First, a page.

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Penny Marshall, Filmmaker And 'Laverne & Shirley' Star, Dies At 75

Penny Marshall played Laverne in <em>Laverne & Shirley </em>and went on to have a career as a Hollywood director. She died Monday at the age of 75.

Updated at 4:20 p.m. ET

Penny Marshall, who became a household name as Laverne in the TV sitcom Laverne & Shirley and went on to direct several popular movies, has died at the age of 75.

Marshall died Monday night at her Los Angeles home from complications of diabetes, family publicist Michelle Bega tells NPR.

Marshall was born in the Bronx and studied in New Mexico before briefly marrying and having a child, then setting out for a career in show biz. As she explained in her memoir, My Mother is Nuts, her journey to Hollywood took her through small-town productions of Oklahoma and a Head and Shoulders shampoo commercial with Farrah Fawcett before she made it on the networks.

In the early '70s, Marshall got her start on shows like The Odd Couple and The Bob Newhart Show. She built her fame co-starring with Cindy Williams in Laverne & Shirley, the popular sitcom created by her older brother, Garry Marshall (also the co-creator of The Odd Couple).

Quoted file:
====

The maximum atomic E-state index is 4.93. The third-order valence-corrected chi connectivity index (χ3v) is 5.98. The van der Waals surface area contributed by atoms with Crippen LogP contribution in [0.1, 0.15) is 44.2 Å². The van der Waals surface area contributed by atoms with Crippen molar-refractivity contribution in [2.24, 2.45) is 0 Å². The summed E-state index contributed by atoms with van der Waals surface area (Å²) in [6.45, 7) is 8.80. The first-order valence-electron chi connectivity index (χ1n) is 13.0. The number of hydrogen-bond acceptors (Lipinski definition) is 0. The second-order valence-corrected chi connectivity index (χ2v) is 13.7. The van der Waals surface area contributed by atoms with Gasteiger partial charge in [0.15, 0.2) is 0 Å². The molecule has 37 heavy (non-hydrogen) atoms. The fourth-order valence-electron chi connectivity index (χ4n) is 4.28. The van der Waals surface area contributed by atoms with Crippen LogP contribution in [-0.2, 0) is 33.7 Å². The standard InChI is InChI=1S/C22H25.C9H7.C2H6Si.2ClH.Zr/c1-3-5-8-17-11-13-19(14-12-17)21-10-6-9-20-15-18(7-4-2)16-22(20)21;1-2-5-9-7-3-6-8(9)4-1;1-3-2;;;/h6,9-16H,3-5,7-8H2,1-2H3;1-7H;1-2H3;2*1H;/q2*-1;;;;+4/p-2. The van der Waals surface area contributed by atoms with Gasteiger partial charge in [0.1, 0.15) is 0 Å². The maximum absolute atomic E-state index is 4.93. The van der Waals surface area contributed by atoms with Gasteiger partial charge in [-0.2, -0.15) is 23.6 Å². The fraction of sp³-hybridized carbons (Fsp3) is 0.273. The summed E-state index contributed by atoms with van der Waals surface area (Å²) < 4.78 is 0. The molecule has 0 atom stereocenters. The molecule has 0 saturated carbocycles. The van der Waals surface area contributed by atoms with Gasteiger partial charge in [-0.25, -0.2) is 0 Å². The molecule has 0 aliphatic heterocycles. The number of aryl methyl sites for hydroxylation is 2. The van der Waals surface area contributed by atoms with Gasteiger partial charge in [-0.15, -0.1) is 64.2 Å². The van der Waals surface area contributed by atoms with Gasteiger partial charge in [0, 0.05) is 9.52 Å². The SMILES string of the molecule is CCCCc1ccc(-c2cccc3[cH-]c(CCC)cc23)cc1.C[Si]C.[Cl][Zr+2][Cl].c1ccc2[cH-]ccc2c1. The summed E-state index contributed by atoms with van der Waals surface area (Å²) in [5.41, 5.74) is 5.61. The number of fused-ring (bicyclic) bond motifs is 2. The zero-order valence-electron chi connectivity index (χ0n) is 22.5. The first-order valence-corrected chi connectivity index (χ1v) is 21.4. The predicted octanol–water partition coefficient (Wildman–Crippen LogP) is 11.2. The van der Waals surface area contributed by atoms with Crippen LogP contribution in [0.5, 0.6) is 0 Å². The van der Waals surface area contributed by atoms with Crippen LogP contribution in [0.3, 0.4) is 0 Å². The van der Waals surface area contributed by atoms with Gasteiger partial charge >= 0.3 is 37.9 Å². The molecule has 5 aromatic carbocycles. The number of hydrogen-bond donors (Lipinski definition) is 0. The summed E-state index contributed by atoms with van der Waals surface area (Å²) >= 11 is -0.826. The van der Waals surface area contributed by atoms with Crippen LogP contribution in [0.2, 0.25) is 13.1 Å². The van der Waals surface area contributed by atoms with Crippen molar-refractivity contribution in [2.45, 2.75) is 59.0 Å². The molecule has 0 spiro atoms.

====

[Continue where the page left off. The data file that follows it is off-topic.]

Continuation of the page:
Marshall played tough-talking Laverne DeFazio, to Williams' ever-optimistic Shirley Feeney. The two women were roommates in Milwaukee working as bottle-cappers in a brewery. Their escapades — packed with physical humor — made the show a hit; the Happy Days spinoff series led the Nielsen ratings for two years running.

Laverne & Shirley was also where Marshall began her career as a director, directing several episodes of the show.

In the late '80s, Marshall made the leap from small-screen actress to big-screen director.

Among other hits, she directed Big, starring Tom Hanks as a boy in a man's body, and A League of Their Own, based on the true story of a women's professional baseball league in the 1940s.

Then, as now, film directing was a male-dominated field. In 1992, NPR reported that women made up just 10 percent of the membership of the Directors Guild, even as successful movies like Marshall's drew attention — Big was the first film from a female director to top $100 million at the box office.

Director Ava DuVernay remembered Marshall on Twitter on Tuesday, thanking her "for the trails you blazed. The laughs you gave. The hearts you warmed."

The Academy of Motion Picture Arts and Sciences, the body that awards the Oscars, also remembered Marshall on Twitter, calling her "one of the greats."

In life, Marshall was never nominated for an Oscar — not even when her film Awakenings was in the running for best picture.

Marshall's work on Laverne & Shirley was also never recognized with an Emmy nomination, as The Hollywood Reporter notes with astonishment.

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